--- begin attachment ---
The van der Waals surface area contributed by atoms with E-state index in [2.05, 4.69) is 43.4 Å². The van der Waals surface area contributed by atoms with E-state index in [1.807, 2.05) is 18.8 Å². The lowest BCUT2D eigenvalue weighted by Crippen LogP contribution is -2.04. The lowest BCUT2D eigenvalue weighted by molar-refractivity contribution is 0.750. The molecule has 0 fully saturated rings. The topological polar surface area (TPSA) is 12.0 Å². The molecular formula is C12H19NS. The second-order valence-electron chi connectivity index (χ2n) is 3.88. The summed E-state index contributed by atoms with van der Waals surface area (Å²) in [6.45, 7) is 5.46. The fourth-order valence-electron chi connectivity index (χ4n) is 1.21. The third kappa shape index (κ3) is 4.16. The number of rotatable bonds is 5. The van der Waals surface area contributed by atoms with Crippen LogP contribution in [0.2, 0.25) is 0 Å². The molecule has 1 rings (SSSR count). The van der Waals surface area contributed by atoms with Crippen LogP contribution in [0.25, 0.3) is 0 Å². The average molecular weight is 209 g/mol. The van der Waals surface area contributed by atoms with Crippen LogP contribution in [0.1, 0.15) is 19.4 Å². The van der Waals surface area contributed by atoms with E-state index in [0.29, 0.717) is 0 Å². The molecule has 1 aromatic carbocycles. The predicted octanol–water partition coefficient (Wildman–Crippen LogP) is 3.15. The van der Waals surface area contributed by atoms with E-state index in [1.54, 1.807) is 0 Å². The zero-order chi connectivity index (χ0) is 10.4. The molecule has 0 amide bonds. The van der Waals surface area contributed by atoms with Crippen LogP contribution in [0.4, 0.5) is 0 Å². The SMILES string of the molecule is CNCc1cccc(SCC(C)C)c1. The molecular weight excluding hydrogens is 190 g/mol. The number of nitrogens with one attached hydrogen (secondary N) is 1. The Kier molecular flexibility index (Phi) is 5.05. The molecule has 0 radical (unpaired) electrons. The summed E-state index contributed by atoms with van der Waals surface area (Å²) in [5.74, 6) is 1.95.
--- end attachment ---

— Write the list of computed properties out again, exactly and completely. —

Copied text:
The van der Waals surface area contributed by atoms with E-state index in [2.05, 4.69) is 43.4 Å². The van der Waals surface area contributed by atoms with E-state index in [1.807, 2.05) is 18.8 Å². The lowest BCUT2D eigenvalue weighted by Crippen LogP contribution is -2.04. The lowest BCUT2D eigenvalue weighted by molar-refractivity contribution is 0.750. The molecule has 0 fully saturated rings. The topological polar surface area (TPSA) is 12.0 Å². The molecular formula is C12H19NS. The second-order valence-electron chi connectivity index (χ2n) is 3.88. The summed E-state index contributed by atoms with van der Waals surface area (Å²) in [6.45, 7) is 5.46. The fourth-order valence-electron chi connectivity index (χ4n) is 1.21. The third kappa shape index (κ3) is 4.16. The number of rotatable bonds is 5. The van der Waals surface area contributed by atoms with Crippen LogP contribution in [0.2, 0.25) is 0 Å². The molecule has 1 rings (SSSR count). The van der Waals surface area contributed by atoms with Crippen LogP contribution in [0.25, 0.3) is 0 Å². The average molecular weight is 209 g/mol. The van der Waals surface area contributed by atoms with Crippen LogP contribution in [0.1, 0.15) is 19.4 Å². The van der Waals surface area contributed by atoms with E-state index in [0.29, 0.717) is 0 Å². The molecule has 1 aromatic carbocycles. The predicted octanol–water partition coefficient (Wildman–Crippen LogP) is 3.15. The van der Waals surface area contributed by atoms with E-state index in [1.54, 1.807) is 0 Å². The zero-order chi connectivity index (χ0) is 10.4. The molecule has 0 amide bonds. The van der Waals surface area contributed by atoms with Crippen LogP contribution in [0.4, 0.5) is 0 Å². The SMILES string of the molecule is CNCc1cccc(SCC(C)C)c1. The molecular weight excluding hydrogens is 190 g/mol. The number of nitrogens with one attached hydrogen (secondary N) is 1. The Kier molecular flexibility index (Phi) is 5.05. The molecule has 0 radical (unpaired) electrons. The summed E-state index contributed by atoms with van der Waals surface area (Å²) in [5.74, 6) is 1.95.